In the Face of Ebola, Stay Calm (Other (Not Listed) Sample)
Op-Talk in the face of ebola, stay calm
Deadline: 2014-10-10 10:03 PM
Time left: 1days h 54m
Created: 2014-10-08 2:57 AM Level: Undergraduate Grade: Guaranteed 2:1 Standard (Normal Charge);
Pages: 3 Style: MLA Country: USA (GMT -6)
Sources: 3 Language Style: English (U.S.)
Visit www.dailyoped.com and chose a op-ed article that you find interesting as the focus for your rhetorical analysis (I chose the one on Ebola). Next write a multi-paragraph detailed analysis in which you analyze the article rhetorically using the principles discussed in Chapter 6 of Everything's an Argument.
Show how the article succeeds, fails, or does something else entirely. Perhaps you can show that the author is unusually successful in connecting with the readers but then has nothing to say. Or perhaps you discover that the strong logical appeal is undercut by a contradictory emotional argument. Be sure that the analysis includes a brief summary of the original essay and basic publication information about it (it's author, place of publication, and publisher).
Use the "Guide to Writing a Rhetorical Analysis" on page 114-119 of textbook Everything's an Argument to guide you during the writing process.
Remember the essay should contain an introduction paragraph, body paragraph, and a conclusion paragraph. Also cite all sources in the text of the essay as well as in a works cite page.
In the Face of Ebola, Stay Calm
Dr Facely, the head of Red Cross Society was under the task to be in charge of control and treat the Ebola infection in West Africa especially Guinea. He told the Christian Science Monitor media that "Panic is our worst enemy." His expressions came at brink of a lockdown in Monrovia, Liberia that ignited fear and violence. In this article analysis, Anna Altman published an article on New York Times on 7th October this year objectively to convince and educate readers that panic and violence is not only resorts in case of Ebola outbreak. The primary audiences of the writer are the United States citizens especially in Dallas in the wake of an Ebola incident. Anna alludes to several facts and evidence to sustain that such tragic disease doesnâ€™t warrant any panic to any place where suspicion of the Ebola occurs. Anna skillfully employs Personal anecdotes, facts, language style, and tone as techniques to create a successful argument.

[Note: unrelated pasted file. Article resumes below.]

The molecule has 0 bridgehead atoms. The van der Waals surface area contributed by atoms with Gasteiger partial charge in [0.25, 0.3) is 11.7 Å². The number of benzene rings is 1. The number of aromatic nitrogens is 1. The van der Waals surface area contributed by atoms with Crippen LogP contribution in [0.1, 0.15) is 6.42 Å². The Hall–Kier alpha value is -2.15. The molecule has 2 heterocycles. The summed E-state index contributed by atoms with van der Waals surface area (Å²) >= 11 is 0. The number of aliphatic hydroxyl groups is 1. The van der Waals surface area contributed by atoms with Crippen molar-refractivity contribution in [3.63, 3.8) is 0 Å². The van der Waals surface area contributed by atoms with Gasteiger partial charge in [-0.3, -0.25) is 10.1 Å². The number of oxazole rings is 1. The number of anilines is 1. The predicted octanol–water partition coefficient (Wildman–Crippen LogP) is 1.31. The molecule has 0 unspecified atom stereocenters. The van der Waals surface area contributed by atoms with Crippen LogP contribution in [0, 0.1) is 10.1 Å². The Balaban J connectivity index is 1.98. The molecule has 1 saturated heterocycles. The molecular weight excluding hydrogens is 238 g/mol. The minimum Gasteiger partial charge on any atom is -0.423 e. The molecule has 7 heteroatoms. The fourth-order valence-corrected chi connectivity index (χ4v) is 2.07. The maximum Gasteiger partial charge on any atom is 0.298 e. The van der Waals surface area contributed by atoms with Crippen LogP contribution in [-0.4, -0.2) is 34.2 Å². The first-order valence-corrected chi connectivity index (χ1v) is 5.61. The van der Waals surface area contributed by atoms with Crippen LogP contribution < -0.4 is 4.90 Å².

Anna introduces the article with significant anecdote describing the situation in West Africa. Two of them: "panic is our worst enemy" by Dr Diawara and the other is "you might say, is what hysteria has wrought (Altman, 2014)." The technique without more ado establishes the argument as not only personal and informal, but also intended to bring the ownership of the audience to the claim. It is an excellent approach to capturing the audience's attention. This specific anecdote forms the basis of the article as a way to educate. In explaining these anecdotes, the writer uses two case studies: Shakie Kamara case in Monrovia, Liberia and the Dallas Ebola man case. In Liberia, a 16 year old boy, Shakie Kamara was shot in the legs as the boy might be Ebola infected and that his blood might transmit the infection (Altman, 2014). Considering that nobody came to the rescue of the boy, the author uses this incident to further show how fear and violence thus keeping the story alive and connecting with the audience. In the case of Dallas the author bombards two critical areas of panic but presents them in a way that keeps the audience attached (Kinkade et al.).
Immediately after capturing the audiencesâ€™ attention, the writer comfortably takes on a series of facts and evidence to show that such panic witnessed in Monrovia is unwarranted. The public that the writer is addressing have to to get substantive evidence supporting the claim. She relies on Dr. Beresin and Dr. Schlozmanâ€™s data which show that no likelihood of an infection outbreak in United States. The data also retaliates that expertsâ€™ indication is that the US medical infrastructure is up to standard to be able to handle whatsoever disease. It further states that there have been instances of "horrible epidemics and expeditious efforts have been invoked towards prevention (Altman, 2014). She might not have extensive knowledge in the subject, but her careful inclusion of experts makes the argument relevant and acceptable to the readers.
As with the language style, the techniques such as diction, imagery, analogies, repetition, inductive tone to speak out to her audience. Anna employs use of technical vocabulary, and conceptual phrases create not only the writer knowledgeable or pompous but also long experience on the subject. Such pick of words creates even more reliability to the audience. Form and structure of initial few paragraphs clues the reader what to expect (Kinkade et al.). The author has presented a scheming manner that is meant to outline readersâ€™ response to ideas.
Diction can be defined as writerâ€™s choice of words in the article. Although aiming to win the readers to buy that panic and violence should not prioritize in presence of the virus, the author uses directly and sturdy words to show that the virus infection is dangerous nonetheless. Such words include "catastrophicâ€..."Ebolaâ€â€¦transmissible (Altman, 2014). The second style Anna use is imagery that often affects the pathos. For instance, the image of a boy being shot in the legs is a power way of evoking the reality of the panic and resultant violence. Repetition is another most prevalent style that the writer has used. There a...
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